Also, it’s important to mention that users have the ability to share files and folders with other Box users and create links to share externally, and there’s an ability to view who downloaded or previewed each file. If you need a business-centric collaboration solution which rich features, Box is a good choice.
Google Drive is a combination of a cloud storage service and a productivity platform. This tool ties into all other Google products including Google Docs. This means you can not only access and collaborate on all your documents and spreadsheets from any browser, but from most mobile devices as well. Google Drive also supports several file types such as Photoshop, Illustrator, several video formats, and more. Since it’s Google, search is really well implemented. Storage space is among the most affordable. You get 15 GB for free, 100 GB of starts at $5 a month, and additional plans go up from there.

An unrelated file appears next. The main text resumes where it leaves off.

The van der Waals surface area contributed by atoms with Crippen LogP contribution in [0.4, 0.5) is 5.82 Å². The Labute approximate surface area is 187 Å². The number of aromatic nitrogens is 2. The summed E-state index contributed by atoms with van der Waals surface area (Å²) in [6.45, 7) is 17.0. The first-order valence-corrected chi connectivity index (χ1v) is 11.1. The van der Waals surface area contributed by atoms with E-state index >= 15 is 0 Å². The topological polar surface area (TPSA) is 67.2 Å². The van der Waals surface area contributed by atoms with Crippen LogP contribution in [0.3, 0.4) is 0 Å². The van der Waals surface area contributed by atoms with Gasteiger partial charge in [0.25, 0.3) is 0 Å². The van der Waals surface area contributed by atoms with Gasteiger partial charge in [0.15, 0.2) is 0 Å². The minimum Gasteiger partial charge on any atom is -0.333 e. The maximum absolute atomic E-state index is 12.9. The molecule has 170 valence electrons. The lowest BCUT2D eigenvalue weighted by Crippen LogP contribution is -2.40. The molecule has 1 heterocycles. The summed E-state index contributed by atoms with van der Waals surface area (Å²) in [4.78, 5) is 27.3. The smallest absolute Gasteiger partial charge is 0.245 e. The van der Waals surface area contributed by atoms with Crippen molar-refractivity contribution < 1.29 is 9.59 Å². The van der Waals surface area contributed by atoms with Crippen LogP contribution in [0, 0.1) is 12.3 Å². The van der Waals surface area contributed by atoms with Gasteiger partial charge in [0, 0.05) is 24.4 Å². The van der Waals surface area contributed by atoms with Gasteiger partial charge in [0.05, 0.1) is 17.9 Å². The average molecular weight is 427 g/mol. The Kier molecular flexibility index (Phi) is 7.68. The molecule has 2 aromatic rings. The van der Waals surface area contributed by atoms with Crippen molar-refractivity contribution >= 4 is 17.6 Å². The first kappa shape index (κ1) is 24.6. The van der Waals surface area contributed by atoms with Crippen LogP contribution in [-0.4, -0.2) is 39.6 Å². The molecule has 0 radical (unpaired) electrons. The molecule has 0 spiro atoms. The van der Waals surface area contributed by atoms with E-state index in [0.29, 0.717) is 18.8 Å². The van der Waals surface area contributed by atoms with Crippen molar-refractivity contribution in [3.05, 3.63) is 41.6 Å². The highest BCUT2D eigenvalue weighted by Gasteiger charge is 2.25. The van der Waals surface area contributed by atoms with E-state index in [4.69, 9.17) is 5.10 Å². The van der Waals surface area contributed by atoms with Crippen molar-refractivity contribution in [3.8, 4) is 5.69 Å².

So, keep in mind: if you want to be able to collaborate on documents in the cloud, with outstanding search, and reasonable prices, Google Drive is a great solution.
SkyDrive is Microsoft’s own cloud storage service that ties into Microsoft Office Online and the full desktop versions of Microsoft Office. You get 7 GB to start you off for free and can upgrade to additional storage price starting at $10 annually. Obviously, it has the best support for Microsoft products, which is important with businesses using MicroSoft Office. Third party developer support is growing but still is a little weak. Basically, SkyDrive is one of the less expensive options available and if you depend on Microsoft Office, it should be considered a candidate for your storage needs.
SugarSync is the easiest way to access, search, and share documents, photos, videos and music. In addition to the typical folder sync and backup, SugarSync lets you upload or sync through email, which is a feature no other services currently support. SugarSync also offers a Microsoft Outlook plugin which makes it easy to upload and save attachments and documents. While there are no free plans for SugarSync, $7.50 a month gets you 60 GB of storage, and higher options remain reasonable.